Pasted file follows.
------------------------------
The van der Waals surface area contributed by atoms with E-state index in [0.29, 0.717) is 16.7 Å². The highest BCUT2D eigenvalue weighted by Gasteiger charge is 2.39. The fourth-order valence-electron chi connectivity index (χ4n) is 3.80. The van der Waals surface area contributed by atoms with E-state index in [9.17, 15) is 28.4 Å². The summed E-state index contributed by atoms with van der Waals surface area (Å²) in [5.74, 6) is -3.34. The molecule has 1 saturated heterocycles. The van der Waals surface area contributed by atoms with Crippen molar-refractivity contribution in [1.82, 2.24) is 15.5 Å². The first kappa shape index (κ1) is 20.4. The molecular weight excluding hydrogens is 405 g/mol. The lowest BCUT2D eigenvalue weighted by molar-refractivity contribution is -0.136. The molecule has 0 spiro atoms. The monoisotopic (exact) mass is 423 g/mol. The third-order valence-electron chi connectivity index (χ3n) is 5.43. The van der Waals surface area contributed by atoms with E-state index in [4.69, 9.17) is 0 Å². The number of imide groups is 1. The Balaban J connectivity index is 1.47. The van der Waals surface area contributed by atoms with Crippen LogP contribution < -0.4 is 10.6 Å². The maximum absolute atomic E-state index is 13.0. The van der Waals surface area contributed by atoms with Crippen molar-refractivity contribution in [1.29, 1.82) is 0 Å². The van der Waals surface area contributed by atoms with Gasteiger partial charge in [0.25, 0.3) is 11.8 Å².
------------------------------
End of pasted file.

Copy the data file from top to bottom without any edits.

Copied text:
The van der Waals surface area contributed by atoms with E-state index in [0.29, 0.717) is 16.7 Å². The highest BCUT2D eigenvalue weighted by Gasteiger charge is 2.39. The fourth-order valence-electron chi connectivity index (χ4n) is 3.80. The van der Waals surface area contributed by atoms with E-state index in [9.17, 15) is 28.4 Å². The summed E-state index contributed by atoms with van der Waals surface area (Å²) in [5.74, 6) is -3.34. The molecule has 1 saturated heterocycles. The van der Waals surface area contributed by atoms with Crippen molar-refractivity contribution in [1.82, 2.24) is 15.5 Å². The first kappa shape index (κ1) is 20.4. The molecular weight excluding hydrogens is 405 g/mol. The lowest BCUT2D eigenvalue weighted by molar-refractivity contribution is -0.136. The molecule has 0 spiro atoms. The monoisotopic (exact) mass is 423 g/mol. The third-order valence-electron chi connectivity index (χ3n) is 5.43. The van der Waals surface area contributed by atoms with E-state index in [4.69, 9.17) is 0 Å². The number of imide groups is 1. The Balaban J connectivity index is 1.47. The van der Waals surface area contributed by atoms with Crippen LogP contribution < -0.4 is 10.6 Å². The maximum absolute atomic E-state index is 13.0. The van der Waals surface area contributed by atoms with Crippen molar-refractivity contribution in [1.29, 1.82) is 0 Å². The van der Waals surface area contributed by atoms with Gasteiger partial charge in [0.25, 0.3) is 11.8 Å².